Introduction: ISS Tracking Lamp

About: Mechanical Engineer / Handmaker machine (often arduino based). I love science, space, physics and lasers! Hope you will enjoy my projects

Most of the time, i'm wondering where is the ISS looking up the sky. To answer this question, i've made a physical object to know exactly where is the ISS in real time.

The ISS Tracking Lamp is a Internet connected lamp which constantly tracks the ISS and displays it location on Earth’s surface (printed in 3D).

Bonus: the lamp also displays the sunny side of Earth with Neopixels!🌎🛰

So, in this Instructables, we are going to see the differents steps to build this lamp based on WEMOS D1 Mini, stepper motor, servo motor, laser and 3D parts.

I build all by myself, except for the 3D printed Earth, which was purchased on Aliexpress.

Software :

CAD & Parts :

  • 3D Printed Earth of 18cm diameter (purchased on Aliexpress : here )
  • 3D printed motor supports - designed with Fusion 360 and printed with Prusa i3 MK2S
  • Copper tube
  • Concrete base, made with The French Vikings

Hardware :

  • Microcontroller : Wemos D1 Mini (wifi antenna integrated)
  • Servo EMAX ES3352 MG
  • Stepper Motor 28byj-48 (with the ULN2003 driver board)
  • 10 NeoPixels LED
  • Laser of 405 nm wavelength
  • Limit Switch
  • 5V 3A Power Supply

Step 1: Modeling Parts in Fusion 360 and Printing

To mount all the hardware, we are going to create the core assembly base on 3D parts. The parts are available on Thingiverse here.

There are 3 parts :

1) The Support Stepper Longitude

This part is made for mounting the stepper motor, the WEMOS, the Neopixels strip and the copper tube

2) The Support Switch

This part is made for mounting the limit switch (use to indicate to the stepper the latitude -0°/-180°). It's screwed on the top of the stepper

3) The Support Servo Latitude

This part is made for mounting the servo motor. The Support Servo is mounted on the stepper motor

All the parts were printed on Prusa I3 MK2S, with black PETG filament

Step 2: Wiring and Assembling

This circuit will have a 5V 3A power input (in order to use the same supply for the stepper driver, the laser, the Neopixels and the WEMOS)

By the following Sketch, we need to solder the power supply directly to the elements above in parallel:

  • Stepper Driver
  • Laser
  • Neopixels strip (NB : there are 10 Neopixels in reality, not 8 as the sketch shows)

Next, we need to connect the different elements to the WEMOS :

1) The stepper driver following this list:

  • IN1->D5
  • IN2->D6
  • IN3->D7
  • IN4->D8

2) The servo motor following :

  • Data Servo Pin -> D1

3) The Neopixels strip following :

  • Data Neopixels Pin -> D2

4) The limit switch following :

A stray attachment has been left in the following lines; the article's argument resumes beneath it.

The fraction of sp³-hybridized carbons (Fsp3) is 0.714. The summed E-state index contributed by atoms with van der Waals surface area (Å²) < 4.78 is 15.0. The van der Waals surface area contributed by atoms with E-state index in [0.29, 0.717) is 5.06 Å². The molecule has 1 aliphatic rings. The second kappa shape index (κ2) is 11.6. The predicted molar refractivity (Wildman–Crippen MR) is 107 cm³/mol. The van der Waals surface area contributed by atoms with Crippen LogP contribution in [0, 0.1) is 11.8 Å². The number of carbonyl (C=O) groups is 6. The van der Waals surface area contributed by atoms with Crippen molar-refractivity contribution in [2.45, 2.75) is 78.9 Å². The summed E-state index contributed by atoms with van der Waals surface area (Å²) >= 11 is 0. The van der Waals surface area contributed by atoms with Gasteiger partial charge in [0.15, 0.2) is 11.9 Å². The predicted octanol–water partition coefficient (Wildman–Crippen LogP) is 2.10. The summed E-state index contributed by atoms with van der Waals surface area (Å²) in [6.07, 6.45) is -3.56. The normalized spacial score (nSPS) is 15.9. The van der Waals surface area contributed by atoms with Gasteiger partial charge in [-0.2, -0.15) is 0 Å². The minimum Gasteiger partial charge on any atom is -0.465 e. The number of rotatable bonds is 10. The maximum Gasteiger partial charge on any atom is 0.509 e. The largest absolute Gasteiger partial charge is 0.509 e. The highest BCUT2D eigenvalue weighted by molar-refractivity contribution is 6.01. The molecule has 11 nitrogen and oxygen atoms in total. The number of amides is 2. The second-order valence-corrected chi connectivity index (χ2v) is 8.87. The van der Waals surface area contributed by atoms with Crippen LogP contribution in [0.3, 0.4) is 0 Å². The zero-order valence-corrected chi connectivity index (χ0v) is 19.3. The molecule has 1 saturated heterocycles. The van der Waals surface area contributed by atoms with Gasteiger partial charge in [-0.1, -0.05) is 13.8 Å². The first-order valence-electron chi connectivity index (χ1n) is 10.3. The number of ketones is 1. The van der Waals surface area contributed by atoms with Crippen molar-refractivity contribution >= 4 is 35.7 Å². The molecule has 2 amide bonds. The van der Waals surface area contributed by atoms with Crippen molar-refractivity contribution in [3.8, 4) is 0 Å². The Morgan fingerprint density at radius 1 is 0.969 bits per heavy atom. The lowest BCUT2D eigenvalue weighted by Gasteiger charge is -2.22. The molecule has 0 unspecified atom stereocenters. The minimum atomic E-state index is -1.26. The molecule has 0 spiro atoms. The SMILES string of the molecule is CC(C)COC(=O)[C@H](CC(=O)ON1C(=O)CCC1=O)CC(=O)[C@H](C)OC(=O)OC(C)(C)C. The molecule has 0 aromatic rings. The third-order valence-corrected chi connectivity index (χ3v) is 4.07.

The two pins of the switch to the GND and D3

Connect the limit switch in a manner that the circuit is opened/broke when we push on the switch (so the circuit is closed when nothing push on it). This is to avoid any wrong lecture due to a voltage peak.

Step 3: Arduino Code - Getting the ISS Position in Real Time

To drive the two motors to reach the position of the ISS, we need to get the position of the ISS in real time :

  • For that first we will use the API from Open Notify Here
  • Then, we need to parse the data to get simple value of the ISS location with the help of Parsing data : ArduinoJson Library (by Benoit Blanchon)
#include <ESP8266WiFi.h
#include <ESP8266HTTPClient.h
#include <ArduinoJson.h

// WiFi Parameters
const char* ssid = "XXXXX"; 
const char* password = "XXXXX";
void setup() {
while (WiFi.status()!= WL_CONNECTED) {

This program connects the NodeMCU to the WiFi, then connects to the API, get the data and print it to by serial.

void loop() {

if (WiFi.status() == WL_CONNECTED) // Check WiFi Status
	{HTTPClient http;  //Object of class HTTPClient
	int httpCode = http.GET();   //Check the returning code

if (httpCode >0) { // Parsing
		const size_t bufferSize = JSON_OBJECT_SIZE(2) + JSON_OBJECT_SIZE(3) + 100;
		DynamicJsonBuffer jsonBuffer(bufferSize);
		JsonObject& root = jsonBuffer.parseObject(http.getString());		// Parameters
		const char* message = root["message"];
		const char* lon = root["iss_position"]["longitude"];
		const char* lat = root["iss_position"]["latitude"];		// Output to serial monitor

		Serial.print("Longitude: ");
		Serial.print("Latitude: ");
	http.end();   //Close connection

Step 4: Final Arduino Code

The following Arduino code get the ISS location to move the laser to the right place on the Earth's surface, and the getting the position of the sun to light up the concerned Neopixels to light up the surface of the Earth touch by the sun.

Bonus 1 : When the lamp is switched on, during the phase of initialization, the laser will point the position of the lamp (id : the position where the router is)

Bonus 2 : When the ISS is next to the lamp location (+/- 2° long. and +/-2° lat.), all the Neopixels will gently wink

Step 5: Enjoy Your ISS Tracker

You have made a ISS Tracking Lamp, enjoy!

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